“The bulk of India’s aggregate growth,” the Cornell economist Kaushik Basu warns, “is occurring through a disproportionate rise in the incomes at the upper end of the income ladder.”17 By 2010 India’s one hundred wealthiest people had increased their combined worth to $300 billion, a quarter of the country’s GDP. Recent corruption scandals involving the sale of billions of dollars’ worth of national resources such as mines, forests, land, water, and telecom spectrums reveal that crony capitalism and rent-seeking, rather than entrepreneurial dynamism and innovation in a free market, are the real engines of India’s economic growth.

Furthermore, to a large extent this growth does not create jobs—an alarming fact about an overwhelmingly youthful country that adds 12 million to the workforce each year and whose present economic pattern obliges it to move many millions more to urban areas from a crisis-ridden agricultural sector where hundreds of thousands of farmers have committed suicide in recent years. According to a widely cited report by Michael Walton, an economist at Harvard University, the quality and distribution of India’s rate of GDP growth are structurally “disequalizing,” i.e., causing more inequality. It’s not only that India isn’t “overflowing with Horatio Alger stories,” as The Wall Street Journal put it. It is also developing all the ingredients necessary for a Latin American–style oligarchy.

Why Growth Matters, however, is a passionate case for more privatization and liberalization, and less protection for labor. Bhagwati and Arvind Panagariya, who holds a professorial chair named after his coauthor at Columbia, claim that India has already been transformed “from a basket case into a powerful engine of growth.” They are convinced that faster growth and freer markets remain the best remedy for poverty, inequality, pollution, and ill-health.

A contrasting view—that “there is something defective in India’s ‘path to development’”—and a very different list of priorities appear in An Uncertain Glory: India and Its Contradictions. Amartya Sen and his frequent collaborator, the Belgian-Indian economist Jean Drèze, acknowledge that aggregate economic growth is important for generating public revenue, which can be used to reduce poverty. But “it is only one of many different concerns that need attention.”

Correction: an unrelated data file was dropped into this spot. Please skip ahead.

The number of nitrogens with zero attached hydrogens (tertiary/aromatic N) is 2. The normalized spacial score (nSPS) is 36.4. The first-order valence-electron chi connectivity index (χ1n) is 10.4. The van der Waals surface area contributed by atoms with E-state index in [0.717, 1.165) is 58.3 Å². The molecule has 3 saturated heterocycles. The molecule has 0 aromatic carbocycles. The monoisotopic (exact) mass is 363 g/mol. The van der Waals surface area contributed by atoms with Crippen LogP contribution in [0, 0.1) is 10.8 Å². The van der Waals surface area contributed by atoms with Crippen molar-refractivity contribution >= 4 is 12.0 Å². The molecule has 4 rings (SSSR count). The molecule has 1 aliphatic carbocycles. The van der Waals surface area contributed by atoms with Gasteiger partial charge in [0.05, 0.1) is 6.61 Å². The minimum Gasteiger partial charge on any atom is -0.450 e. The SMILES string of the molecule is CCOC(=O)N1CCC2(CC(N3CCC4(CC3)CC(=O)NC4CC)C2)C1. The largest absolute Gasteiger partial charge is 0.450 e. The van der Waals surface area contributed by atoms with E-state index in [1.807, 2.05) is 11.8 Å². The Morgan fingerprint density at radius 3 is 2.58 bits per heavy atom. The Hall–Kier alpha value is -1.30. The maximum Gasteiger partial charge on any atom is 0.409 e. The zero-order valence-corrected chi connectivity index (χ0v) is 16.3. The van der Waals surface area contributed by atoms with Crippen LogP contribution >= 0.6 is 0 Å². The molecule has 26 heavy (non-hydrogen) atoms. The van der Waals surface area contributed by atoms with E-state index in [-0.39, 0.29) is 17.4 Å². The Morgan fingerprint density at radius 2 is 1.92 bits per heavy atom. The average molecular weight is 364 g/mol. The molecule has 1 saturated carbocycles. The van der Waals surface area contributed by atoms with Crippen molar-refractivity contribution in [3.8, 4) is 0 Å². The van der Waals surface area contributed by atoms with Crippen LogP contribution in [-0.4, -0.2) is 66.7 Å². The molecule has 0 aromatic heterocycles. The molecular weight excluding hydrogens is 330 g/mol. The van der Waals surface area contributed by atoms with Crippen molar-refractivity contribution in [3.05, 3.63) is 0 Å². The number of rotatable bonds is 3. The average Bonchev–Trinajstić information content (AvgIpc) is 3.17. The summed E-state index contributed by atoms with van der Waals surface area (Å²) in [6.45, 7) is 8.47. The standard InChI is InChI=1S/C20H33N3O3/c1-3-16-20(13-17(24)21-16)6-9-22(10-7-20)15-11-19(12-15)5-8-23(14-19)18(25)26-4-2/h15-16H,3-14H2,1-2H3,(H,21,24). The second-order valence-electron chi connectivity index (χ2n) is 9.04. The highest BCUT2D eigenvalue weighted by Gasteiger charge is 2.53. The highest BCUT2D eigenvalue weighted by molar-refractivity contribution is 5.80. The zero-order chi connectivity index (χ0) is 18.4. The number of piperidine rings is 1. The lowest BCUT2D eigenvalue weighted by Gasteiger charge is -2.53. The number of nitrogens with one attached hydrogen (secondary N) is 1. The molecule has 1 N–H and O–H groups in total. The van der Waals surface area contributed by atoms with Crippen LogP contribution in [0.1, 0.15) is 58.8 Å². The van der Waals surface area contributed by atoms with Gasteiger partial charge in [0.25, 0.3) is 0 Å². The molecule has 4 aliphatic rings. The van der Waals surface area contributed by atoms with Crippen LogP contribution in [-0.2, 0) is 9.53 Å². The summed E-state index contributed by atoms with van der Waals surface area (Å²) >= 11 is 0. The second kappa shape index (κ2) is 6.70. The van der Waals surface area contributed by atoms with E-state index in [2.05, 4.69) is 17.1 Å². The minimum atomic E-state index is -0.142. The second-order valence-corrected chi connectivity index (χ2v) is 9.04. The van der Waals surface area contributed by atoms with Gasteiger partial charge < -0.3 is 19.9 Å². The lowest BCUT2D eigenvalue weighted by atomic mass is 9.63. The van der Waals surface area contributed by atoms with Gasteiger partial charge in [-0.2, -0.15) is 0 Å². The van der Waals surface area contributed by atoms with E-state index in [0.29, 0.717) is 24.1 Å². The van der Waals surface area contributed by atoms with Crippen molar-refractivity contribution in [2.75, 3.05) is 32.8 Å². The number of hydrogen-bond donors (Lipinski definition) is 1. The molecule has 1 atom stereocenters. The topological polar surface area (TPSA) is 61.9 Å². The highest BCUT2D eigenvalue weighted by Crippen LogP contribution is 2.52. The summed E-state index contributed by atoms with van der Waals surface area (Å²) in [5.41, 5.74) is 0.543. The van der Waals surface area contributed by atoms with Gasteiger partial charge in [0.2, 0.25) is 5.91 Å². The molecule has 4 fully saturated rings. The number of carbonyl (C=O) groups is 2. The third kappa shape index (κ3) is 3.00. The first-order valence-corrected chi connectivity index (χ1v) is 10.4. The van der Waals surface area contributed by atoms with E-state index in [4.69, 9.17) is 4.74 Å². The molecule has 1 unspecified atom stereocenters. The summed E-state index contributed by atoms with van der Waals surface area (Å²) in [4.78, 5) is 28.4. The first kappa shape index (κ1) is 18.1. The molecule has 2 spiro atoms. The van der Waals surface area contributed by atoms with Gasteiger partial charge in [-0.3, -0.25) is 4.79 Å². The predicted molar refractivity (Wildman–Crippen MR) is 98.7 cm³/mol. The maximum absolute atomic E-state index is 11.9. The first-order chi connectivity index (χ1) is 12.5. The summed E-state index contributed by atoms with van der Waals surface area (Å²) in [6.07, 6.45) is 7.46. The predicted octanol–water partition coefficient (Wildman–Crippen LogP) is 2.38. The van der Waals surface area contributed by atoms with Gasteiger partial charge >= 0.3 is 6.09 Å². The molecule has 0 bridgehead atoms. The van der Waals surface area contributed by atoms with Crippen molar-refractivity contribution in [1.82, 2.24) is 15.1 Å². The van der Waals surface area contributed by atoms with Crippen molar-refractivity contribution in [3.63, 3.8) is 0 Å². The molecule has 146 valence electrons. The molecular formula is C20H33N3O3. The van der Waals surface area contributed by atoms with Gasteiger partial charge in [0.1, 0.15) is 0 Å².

Amartya Sen has never wavered from his belief that, as he wrote in these pages in 1983, “growth rate is a very daft—and a deeply alienated—way of judging economic progress.” Sen and Drèze warned as early as 1995 that reforms that boost growth, though important, were not enough to improve the living conditions of the poorest, let alone dismantle caste and gender hierarchies and generate employment. They “have to be supplemented,” they wrote, “by a radical shift in public policy in education and health.”18 Brazil, for instance, grew only 1 percent compared to India’s 5 percent from 1993 to 2005 but reduced poverty much faster. Bangladesh, which is only half as rich as India measured by per capita income, now exceeds India in, among other social indicators, life expectancy, child mortality, and immunization. And China, by investing a greater proportion of its revenue in education, health, and nutrition, has created a more solid basis for economic growth—although Sen has often pointed out that under China’s authoritarian system, in which public criticism is suppressed, such catastrophes as the death of over 30 million people by famine could take place.19

Hoping to present material for “informed and reasoned public engagement,” Sen and Drèze carefully explain such issues as health care, education, corruption, lack of accountability, growing inequality, and their suppression in India’s elite-dominated public space. It is only the poor record and capacity of the Indian government that make one question their advocacy of urgent state action on behalf of the poor.